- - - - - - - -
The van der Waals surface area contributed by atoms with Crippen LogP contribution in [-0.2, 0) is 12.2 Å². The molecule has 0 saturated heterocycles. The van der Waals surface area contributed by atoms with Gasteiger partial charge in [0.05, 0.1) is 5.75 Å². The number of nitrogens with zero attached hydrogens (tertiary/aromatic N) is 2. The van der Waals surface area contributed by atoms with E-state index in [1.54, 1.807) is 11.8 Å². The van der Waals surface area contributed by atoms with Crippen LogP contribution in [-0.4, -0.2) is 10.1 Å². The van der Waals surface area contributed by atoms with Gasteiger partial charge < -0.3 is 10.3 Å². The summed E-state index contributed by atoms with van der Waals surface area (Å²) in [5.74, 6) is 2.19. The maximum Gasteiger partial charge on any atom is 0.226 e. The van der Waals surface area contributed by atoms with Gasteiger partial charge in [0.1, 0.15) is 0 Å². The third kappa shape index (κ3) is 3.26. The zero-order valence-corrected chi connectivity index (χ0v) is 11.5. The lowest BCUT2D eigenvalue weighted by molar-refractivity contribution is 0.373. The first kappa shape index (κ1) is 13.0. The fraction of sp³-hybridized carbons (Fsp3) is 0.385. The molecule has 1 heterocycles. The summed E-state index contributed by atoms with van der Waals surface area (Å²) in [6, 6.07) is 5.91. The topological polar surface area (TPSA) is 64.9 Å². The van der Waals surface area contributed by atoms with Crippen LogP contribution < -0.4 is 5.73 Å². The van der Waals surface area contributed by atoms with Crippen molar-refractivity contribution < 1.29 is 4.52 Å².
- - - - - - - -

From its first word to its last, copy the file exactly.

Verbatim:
The van der Waals surface area contributed by atoms with Crippen LogP contribution in [-0.2, 0) is 12.2 Å². The molecule has 0 saturated heterocycles. The van der Waals surface area contributed by atoms with Gasteiger partial charge in [0.05, 0.1) is 5.75 Å². The number of nitrogens with zero attached hydrogens (tertiary/aromatic N) is 2. The van der Waals surface area contributed by atoms with E-state index in [1.54, 1.807) is 11.8 Å². The van der Waals surface area contributed by atoms with Crippen LogP contribution in [-0.4, -0.2) is 10.1 Å². The van der Waals surface area contributed by atoms with Gasteiger partial charge < -0.3 is 10.3 Å². The summed E-state index contributed by atoms with van der Waals surface area (Å²) in [5.74, 6) is 2.19. The maximum Gasteiger partial charge on any atom is 0.226 e. The van der Waals surface area contributed by atoms with Gasteiger partial charge in [0.1, 0.15) is 0 Å². The third kappa shape index (κ3) is 3.26. The zero-order valence-corrected chi connectivity index (χ0v) is 11.5. The lowest BCUT2D eigenvalue weighted by molar-refractivity contribution is 0.373. The first kappa shape index (κ1) is 13.0. The fraction of sp³-hybridized carbons (Fsp3) is 0.385. The molecule has 1 heterocycles. The summed E-state index contributed by atoms with van der Waals surface area (Å²) in [6, 6.07) is 5.91. The topological polar surface area (TPSA) is 64.9 Å². The van der Waals surface area contributed by atoms with Crippen LogP contribution < -0.4 is 5.73 Å². The van der Waals surface area contributed by atoms with Crippen molar-refractivity contribution < 1.29 is 4.52 Å².